Investing in underdeveloped sector

Published: March 7, 2013
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Imagine the kind of activity private equity firms can possibly generate by investing in underdeveloped sectors of Pakistan’s economy. PHOTO: REUTERS

Imagine the kind of activity private equity firms can possibly generate by investing in underdeveloped sectors of Pakistan’s economy. PHOTO: REUTERS Imagine the kind of activity private equity firms can possibly generate by investing in underdeveloped sectors of Pakistan’s economy. PHOTO: REUTERS

Usual jokes about private equity resurfaced on social media as soon as the news of former governor of Massachusetts, Mitt Romney, joining Solamere Capital — a private equity firm his son set up in 2008 — emerged on March 6.

Romney’s unsuccessful bid for the White House last year is attributed, in large part, to the Democrats’ ‘propaganda’ against private equity as well as Bain Capital, which the former presidential hopeful co-founded and led as CEO until 1999.

So what is it that makes private equity professionals so bad in the eyes of American liberals?

A simple answer would be that they prey on underperforming companies with troubled balance sheets, undertake leveraged buyouts, fire people and indulge in financial engineering with the single objective of turning around acquired companies before selling them off for insane amounts of money.

But scratching the surface of this argument reveals that private equity is a lot more than financial gimmickry and snatching people’s livelihoods.

In Pakistan, for example, private equity has led to many turnarounds.

Pakarab Fertilisers is a case in point. A consortium of Arif Habib Corporation and Fatima Group registered a company in the mid-2000s, took on a heavy debt, acquired government-owned Pakarab Fertilizers for Rs14.1 billion, merged the two companies afterwards, and effectively increased Pakarab Fertilizers’ debt from zero to roughly Rs9 billion. While a new management team tried to turn around the company, its high interest costs saved on taxes through perfectly legal means. From Rs518.7 million in 2003, its profits jumped to Rs4.6 billion in 2011, reflecting an annualised growth of over 30 per cent!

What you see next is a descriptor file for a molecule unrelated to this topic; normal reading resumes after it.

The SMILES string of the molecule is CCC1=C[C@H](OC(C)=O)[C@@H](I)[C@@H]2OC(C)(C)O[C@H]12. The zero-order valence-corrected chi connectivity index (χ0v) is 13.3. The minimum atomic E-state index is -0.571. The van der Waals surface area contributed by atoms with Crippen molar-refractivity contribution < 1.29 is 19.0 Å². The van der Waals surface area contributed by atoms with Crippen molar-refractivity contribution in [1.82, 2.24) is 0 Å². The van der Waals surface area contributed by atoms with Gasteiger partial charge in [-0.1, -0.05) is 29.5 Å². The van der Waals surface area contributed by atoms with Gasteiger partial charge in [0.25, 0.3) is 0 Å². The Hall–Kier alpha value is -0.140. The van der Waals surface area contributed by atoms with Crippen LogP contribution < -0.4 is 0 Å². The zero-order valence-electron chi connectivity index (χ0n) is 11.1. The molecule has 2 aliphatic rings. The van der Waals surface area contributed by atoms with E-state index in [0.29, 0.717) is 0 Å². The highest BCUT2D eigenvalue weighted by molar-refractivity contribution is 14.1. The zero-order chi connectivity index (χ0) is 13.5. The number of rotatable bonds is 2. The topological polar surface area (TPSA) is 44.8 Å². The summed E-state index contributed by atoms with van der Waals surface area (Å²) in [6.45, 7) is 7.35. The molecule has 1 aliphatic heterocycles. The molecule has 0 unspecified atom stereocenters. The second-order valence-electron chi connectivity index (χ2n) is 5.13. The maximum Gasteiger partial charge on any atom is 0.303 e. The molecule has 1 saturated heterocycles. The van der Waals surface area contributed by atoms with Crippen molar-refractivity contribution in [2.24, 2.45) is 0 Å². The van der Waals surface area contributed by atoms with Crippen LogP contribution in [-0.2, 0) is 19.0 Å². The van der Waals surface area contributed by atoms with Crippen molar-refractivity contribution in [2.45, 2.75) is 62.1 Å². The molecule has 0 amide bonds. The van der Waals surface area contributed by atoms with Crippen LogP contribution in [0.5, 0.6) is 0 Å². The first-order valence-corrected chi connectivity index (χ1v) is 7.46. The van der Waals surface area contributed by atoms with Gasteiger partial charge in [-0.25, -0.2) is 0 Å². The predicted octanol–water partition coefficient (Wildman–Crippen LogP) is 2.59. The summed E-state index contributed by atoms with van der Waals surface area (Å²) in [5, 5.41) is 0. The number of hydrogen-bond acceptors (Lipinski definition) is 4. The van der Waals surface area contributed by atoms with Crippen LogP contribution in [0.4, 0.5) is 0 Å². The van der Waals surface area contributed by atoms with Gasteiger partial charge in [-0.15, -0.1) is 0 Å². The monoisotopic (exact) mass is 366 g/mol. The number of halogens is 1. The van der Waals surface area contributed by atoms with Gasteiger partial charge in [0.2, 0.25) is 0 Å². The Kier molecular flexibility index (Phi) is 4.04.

Private equity should be encouraged in Pakistan, especially because the scope of investment in listed companies is limited.

Out of the 572 listed companies on the Karachi Stock Exchange, liquid stocks are hardly 80. Sectors like retail and dairy will see a rapid boom if dedicated private equity firms in Pakistan are encouraged by improving the regulatory framework.

For instance, Pakistan Private Equity Management — an associate company of the Arif Habib Corporation — had estimated that it would raise up to $300 million from global and local investors for its private equity fund in the mid-2000s. But the worldwide recession in 2008 dashed its hopes.

To put the figure of $300 million in perspective, one should compare it with $100 million that Romney’s employer Solamere Capital invested between 2010 and 2011.

Imagine the kind of activity private equity firms can possibly generate by investing in underdeveloped sectors of Pakistan’s economy.

Read more by Kazim here.

Kazim.Alam

Kazim Alam

The writer is a business reporter for The Express Tribune.

The views expressed by the writer and the reader comments do not necessarily reflect the views and policies of The Express Tribune.